Halitosis – more commonly known as bad breath – can strike anyone, for any number of reasons.
Though the average case can usually be treated with brushing, flossing and a mouthwash rinse, there are those who suffer from chronic halitosis and expend a great deal of time, effort and frustration in their search for an effective cure.
This often results in failure, since there are a number of health issues which may be the catalyst for such a condition. Individuals who experience the effects of halitosis should seek intervention from their dentist or primary care physician if they find that their attempts to treat the problem are unsuccessful.
Often, chronic bad breath signifies a build-up of certain types of bacteria that dwell within the structure of the mouth resulting in bad breath in your throat, which your dentist may be able to provide treatment for.
There are a number of other catalysts for the onset of halitosis, however, and these may demand more aggressive forms of treatment. Included among the medical causes of halitosis are kidney, liver and lung diseases, as well as diabetes, blood disorders, carcinomas, gallbladder dysfunction, sinus and tonsilar infections, sinus drainage, post-nasal drip, menstruation and certain foods that react to the individual’s chemistry in such a way as to cause bad breath.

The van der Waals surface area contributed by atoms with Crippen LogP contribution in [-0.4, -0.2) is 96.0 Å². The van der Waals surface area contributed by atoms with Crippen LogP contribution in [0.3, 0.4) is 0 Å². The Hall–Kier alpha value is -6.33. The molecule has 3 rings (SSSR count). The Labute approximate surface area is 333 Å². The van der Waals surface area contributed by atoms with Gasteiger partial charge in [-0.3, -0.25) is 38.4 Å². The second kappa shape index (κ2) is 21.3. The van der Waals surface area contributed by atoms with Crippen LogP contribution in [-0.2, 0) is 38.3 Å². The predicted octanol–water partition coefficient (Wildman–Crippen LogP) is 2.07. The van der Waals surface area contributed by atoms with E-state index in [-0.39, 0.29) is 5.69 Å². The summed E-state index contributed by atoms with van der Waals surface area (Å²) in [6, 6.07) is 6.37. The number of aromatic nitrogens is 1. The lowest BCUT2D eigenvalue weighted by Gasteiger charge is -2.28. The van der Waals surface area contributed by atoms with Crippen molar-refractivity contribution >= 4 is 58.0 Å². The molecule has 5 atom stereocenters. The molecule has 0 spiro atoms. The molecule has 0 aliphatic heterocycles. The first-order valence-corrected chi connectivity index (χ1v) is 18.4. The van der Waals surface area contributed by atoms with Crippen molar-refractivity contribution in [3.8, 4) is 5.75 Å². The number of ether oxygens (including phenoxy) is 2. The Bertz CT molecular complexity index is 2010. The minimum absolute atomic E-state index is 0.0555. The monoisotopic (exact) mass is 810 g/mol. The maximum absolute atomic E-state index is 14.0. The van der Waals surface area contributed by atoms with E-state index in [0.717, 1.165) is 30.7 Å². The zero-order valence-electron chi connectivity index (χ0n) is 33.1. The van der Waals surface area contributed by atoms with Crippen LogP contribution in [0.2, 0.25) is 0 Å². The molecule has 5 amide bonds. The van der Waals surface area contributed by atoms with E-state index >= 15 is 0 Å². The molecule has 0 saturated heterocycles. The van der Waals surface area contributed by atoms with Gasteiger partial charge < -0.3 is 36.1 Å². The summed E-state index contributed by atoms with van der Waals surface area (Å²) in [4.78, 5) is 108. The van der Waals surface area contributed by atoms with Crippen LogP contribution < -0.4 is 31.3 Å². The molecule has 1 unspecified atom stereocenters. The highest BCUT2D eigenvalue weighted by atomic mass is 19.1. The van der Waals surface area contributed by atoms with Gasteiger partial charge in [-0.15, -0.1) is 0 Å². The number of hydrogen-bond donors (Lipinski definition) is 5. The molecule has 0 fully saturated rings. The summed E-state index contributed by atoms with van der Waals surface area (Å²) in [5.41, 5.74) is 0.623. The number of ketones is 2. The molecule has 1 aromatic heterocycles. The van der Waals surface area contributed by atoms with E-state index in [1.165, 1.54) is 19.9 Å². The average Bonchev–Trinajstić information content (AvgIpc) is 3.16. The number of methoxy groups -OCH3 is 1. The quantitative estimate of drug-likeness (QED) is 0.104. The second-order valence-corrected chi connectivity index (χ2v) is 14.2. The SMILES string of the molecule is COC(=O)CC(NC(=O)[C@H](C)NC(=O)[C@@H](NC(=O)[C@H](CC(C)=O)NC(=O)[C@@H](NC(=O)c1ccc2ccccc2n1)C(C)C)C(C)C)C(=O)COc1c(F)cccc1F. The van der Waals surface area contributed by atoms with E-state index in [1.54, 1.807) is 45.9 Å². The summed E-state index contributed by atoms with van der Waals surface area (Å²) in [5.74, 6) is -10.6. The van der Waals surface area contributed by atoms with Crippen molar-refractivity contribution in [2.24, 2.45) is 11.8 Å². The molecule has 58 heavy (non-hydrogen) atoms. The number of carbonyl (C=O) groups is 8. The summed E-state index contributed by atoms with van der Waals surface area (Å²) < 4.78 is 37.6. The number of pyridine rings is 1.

In addition, there are dental issues that may cause halitosis, such as extensive tooth decay, oral infections, abscesses, periodontal disease (gingivitis), allergies, xerostomia (dry-mouth condition) and oral cancer. Though there are numerous causes of chronic bad breath, fighting the condition may be difficult and, sometimes, expensive. In the case of cancer or diseases related to certain significant organs of the body, treatment may not be possible – or, if so, will be cost inhibitive, at the very least. In those scenarios, eliminating the symptom of bad breath means eradicating the illness that serves as the catalyst, which may not be an option. Consulting with your physician, dentist or oral surgeon will provide you with more information that’s significant to your particular case, as well as possible treatment plans that may be put into action.
One of the by-products of halitosis is social isolation. In addition to the medical problems that may be the cause of this type of problem, the impact that it has on an individual’s social life can be devastating. More often than not, people tend to associate bad breath with poor oral hygiene when, in fact, that may not be the case at all. Even someone who practices a daily regimen of brushing, flossing and mouth rinses can fall victim to halitosis and, when that happens, it can cause severe repercussions with family, friends and co-workers who may be less than understanding of such a condition.
If you should find yourself fighting against the effects of halitosis but haven’t found a successful treatment plan, you can now take comfort in the fact that there may now be some solutions to the problem starting with proper oral health.